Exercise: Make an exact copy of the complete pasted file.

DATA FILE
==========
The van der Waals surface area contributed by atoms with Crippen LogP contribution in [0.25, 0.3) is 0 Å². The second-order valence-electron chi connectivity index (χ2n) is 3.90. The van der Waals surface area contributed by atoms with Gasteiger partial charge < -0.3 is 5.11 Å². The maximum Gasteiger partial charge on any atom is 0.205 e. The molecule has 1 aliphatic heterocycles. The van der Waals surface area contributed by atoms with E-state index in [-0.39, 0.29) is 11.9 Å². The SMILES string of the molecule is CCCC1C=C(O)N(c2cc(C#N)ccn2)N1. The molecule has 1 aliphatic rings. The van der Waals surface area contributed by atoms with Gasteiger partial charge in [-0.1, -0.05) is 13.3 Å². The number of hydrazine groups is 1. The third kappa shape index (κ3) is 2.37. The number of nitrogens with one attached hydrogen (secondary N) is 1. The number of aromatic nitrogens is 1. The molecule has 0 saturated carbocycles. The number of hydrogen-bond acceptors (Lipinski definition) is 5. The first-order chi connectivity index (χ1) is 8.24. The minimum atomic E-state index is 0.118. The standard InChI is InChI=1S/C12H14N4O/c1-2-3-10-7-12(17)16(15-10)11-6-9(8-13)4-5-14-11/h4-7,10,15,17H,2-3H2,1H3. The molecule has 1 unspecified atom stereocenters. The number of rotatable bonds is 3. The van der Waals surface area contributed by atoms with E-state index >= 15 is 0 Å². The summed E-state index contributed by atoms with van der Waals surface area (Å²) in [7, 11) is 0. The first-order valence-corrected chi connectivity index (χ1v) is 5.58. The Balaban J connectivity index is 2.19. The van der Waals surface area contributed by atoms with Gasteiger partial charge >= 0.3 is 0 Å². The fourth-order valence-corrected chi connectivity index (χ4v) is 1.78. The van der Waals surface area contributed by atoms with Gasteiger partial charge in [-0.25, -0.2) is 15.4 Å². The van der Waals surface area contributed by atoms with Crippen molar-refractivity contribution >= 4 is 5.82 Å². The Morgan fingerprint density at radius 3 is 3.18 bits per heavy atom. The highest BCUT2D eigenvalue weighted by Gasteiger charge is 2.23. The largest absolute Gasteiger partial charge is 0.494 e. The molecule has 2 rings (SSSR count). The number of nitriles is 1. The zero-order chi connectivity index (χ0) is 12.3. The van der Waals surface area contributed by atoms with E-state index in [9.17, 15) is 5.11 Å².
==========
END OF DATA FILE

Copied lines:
The van der Waals surface area contributed by atoms with Crippen LogP contribution in [0.25, 0.3) is 0 Å². The second-order valence-electron chi connectivity index (χ2n) is 3.90. The van der Waals surface area contributed by atoms with Gasteiger partial charge < -0.3 is 5.11 Å². The maximum Gasteiger partial charge on any atom is 0.205 e. The molecule has 1 aliphatic heterocycles. The van der Waals surface area contributed by atoms with E-state index in [-0.39, 0.29) is 11.9 Å². The SMILES string of the molecule is CCCC1C=C(O)N(c2cc(C#N)ccn2)N1. The molecule has 1 aliphatic rings. The van der Waals surface area contributed by atoms with Gasteiger partial charge in [-0.1, -0.05) is 13.3 Å². The number of hydrazine groups is 1. The third kappa shape index (κ3) is 2.37. The number of nitrogens with one attached hydrogen (secondary N) is 1. The number of aromatic nitrogens is 1. The molecule has 0 saturated carbocycles. The number of hydrogen-bond acceptors (Lipinski definition) is 5. The first-order chi connectivity index (χ1) is 8.24. The minimum atomic E-state index is 0.118. The standard InChI is InChI=1S/C12H14N4O/c1-2-3-10-7-12(17)16(15-10)11-6-9(8-13)4-5-14-11/h4-7,10,15,17H,2-3H2,1H3. The molecule has 1 unspecified atom stereocenters. The number of rotatable bonds is 3. The van der Waals surface area contributed by atoms with E-state index >= 15 is 0 Å². The summed E-state index contributed by atoms with van der Waals surface area (Å²) in [7, 11) is 0. The first-order valence-corrected chi connectivity index (χ1v) is 5.58. The Balaban J connectivity index is 2.19. The van der Waals surface area contributed by atoms with Gasteiger partial charge >= 0.3 is 0 Å². The fourth-order valence-corrected chi connectivity index (χ4v) is 1.78. The van der Waals surface area contributed by atoms with Gasteiger partial charge in [-0.25, -0.2) is 15.4 Å². The van der Waals surface area contributed by atoms with Crippen molar-refractivity contribution >= 4 is 5.82 Å². The Morgan fingerprint density at radius 3 is 3.18 bits per heavy atom. The highest BCUT2D eigenvalue weighted by Gasteiger charge is 2.23. The largest absolute Gasteiger partial charge is 0.494 e. The molecule has 2 rings (SSSR count). The number of nitriles is 1. The zero-order chi connectivity index (χ0) is 12.3. The van der Waals surface area contributed by atoms with E-state index in [9.17, 15) is 5.11 Å².